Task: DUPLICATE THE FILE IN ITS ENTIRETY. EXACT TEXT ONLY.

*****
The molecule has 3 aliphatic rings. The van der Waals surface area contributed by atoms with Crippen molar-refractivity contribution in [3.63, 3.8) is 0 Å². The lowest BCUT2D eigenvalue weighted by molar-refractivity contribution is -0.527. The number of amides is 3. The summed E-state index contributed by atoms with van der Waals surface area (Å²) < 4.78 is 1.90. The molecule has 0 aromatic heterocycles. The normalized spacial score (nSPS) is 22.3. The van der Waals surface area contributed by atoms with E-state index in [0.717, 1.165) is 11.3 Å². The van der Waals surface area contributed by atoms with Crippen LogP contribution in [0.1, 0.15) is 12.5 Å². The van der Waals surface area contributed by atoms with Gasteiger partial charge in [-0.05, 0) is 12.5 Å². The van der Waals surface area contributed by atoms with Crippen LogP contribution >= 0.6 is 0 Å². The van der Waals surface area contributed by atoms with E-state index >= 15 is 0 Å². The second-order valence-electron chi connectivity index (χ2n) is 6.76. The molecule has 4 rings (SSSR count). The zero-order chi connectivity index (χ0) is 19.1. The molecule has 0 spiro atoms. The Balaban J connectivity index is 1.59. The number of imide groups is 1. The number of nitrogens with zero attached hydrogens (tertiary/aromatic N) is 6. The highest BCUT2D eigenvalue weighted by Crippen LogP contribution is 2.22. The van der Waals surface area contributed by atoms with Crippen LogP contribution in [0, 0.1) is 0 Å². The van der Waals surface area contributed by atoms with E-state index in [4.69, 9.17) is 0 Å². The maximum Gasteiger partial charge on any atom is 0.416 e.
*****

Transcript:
The molecule has 3 aliphatic rings. The van der Waals surface area contributed by atoms with Crippen molar-refractivity contribution in [3.63, 3.8) is 0 Å². The lowest BCUT2D eigenvalue weighted by molar-refractivity contribution is -0.527. The number of amides is 3. The summed E-state index contributed by atoms with van der Waals surface area (Å²) < 4.78 is 1.90. The molecule has 0 aromatic heterocycles. The normalized spacial score (nSPS) is 22.3. The van der Waals surface area contributed by atoms with E-state index in [0.717, 1.165) is 11.3 Å². The van der Waals surface area contributed by atoms with Crippen LogP contribution in [0.1, 0.15) is 12.5 Å². The van der Waals surface area contributed by atoms with Gasteiger partial charge in [-0.05, 0) is 12.5 Å². The van der Waals surface area contributed by atoms with Crippen LogP contribution >= 0.6 is 0 Å². The van der Waals surface area contributed by atoms with E-state index >= 15 is 0 Å². The second-order valence-electron chi connectivity index (χ2n) is 6.76. The molecule has 4 rings (SSSR count). The zero-order chi connectivity index (χ0) is 19.1. The molecule has 0 spiro atoms. The Balaban J connectivity index is 1.59. The number of imide groups is 1. The number of nitrogens with zero attached hydrogens (tertiary/aromatic N) is 6. The highest BCUT2D eigenvalue weighted by Crippen LogP contribution is 2.22. The van der Waals surface area contributed by atoms with Crippen LogP contribution in [0, 0.1) is 0 Å². The van der Waals surface area contributed by atoms with E-state index in [4.69, 9.17) is 0 Å². The maximum Gasteiger partial charge on any atom is 0.416 e.